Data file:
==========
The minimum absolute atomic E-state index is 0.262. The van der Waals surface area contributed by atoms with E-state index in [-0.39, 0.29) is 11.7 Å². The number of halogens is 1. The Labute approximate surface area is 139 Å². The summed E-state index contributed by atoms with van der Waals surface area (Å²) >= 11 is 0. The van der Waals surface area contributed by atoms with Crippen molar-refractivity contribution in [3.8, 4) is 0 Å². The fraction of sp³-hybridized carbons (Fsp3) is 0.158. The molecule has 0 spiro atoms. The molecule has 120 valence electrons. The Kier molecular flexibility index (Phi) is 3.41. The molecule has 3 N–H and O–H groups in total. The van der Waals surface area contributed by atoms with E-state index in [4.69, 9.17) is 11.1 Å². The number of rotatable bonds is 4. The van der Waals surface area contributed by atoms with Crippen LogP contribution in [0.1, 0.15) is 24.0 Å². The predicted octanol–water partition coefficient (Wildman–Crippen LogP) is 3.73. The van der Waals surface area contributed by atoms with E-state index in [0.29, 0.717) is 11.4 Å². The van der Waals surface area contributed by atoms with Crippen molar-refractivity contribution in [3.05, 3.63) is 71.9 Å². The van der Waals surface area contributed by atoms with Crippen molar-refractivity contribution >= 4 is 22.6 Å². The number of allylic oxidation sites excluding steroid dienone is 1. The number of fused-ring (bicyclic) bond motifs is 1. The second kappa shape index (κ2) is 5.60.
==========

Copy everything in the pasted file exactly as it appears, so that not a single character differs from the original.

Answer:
The minimum absolute atomic E-state index is 0.262. The van der Waals surface area contributed by atoms with E-state index in [-0.39, 0.29) is 11.7 Å². The number of halogens is 1. The Labute approximate surface area is 139 Å². The summed E-state index contributed by atoms with van der Waals surface area (Å²) >= 11 is 0. The van der Waals surface area contributed by atoms with Crippen molar-refractivity contribution in [3.8, 4) is 0 Å². The fraction of sp³-hybridized carbons (Fsp3) is 0.158. The molecule has 0 spiro atoms. The molecule has 120 valence electrons. The Kier molecular flexibility index (Phi) is 3.41. The molecule has 3 N–H and O–H groups in total. The van der Waals surface area contributed by atoms with E-state index in [4.69, 9.17) is 11.1 Å². The number of rotatable bonds is 4. The van der Waals surface area contributed by atoms with Crippen LogP contribution in [0.1, 0.15) is 24.0 Å². The predicted octanol–water partition coefficient (Wildman–Crippen LogP) is 3.73. The van der Waals surface area contributed by atoms with E-state index in [0.29, 0.717) is 11.4 Å². The van der Waals surface area contributed by atoms with Crippen molar-refractivity contribution in [3.05, 3.63) is 71.9 Å². The van der Waals surface area contributed by atoms with Crippen molar-refractivity contribution >= 4 is 22.6 Å². The number of allylic oxidation sites excluding steroid dienone is 1. The number of fused-ring (bicyclic) bond motifs is 1. The second kappa shape index (κ2) is 5.60.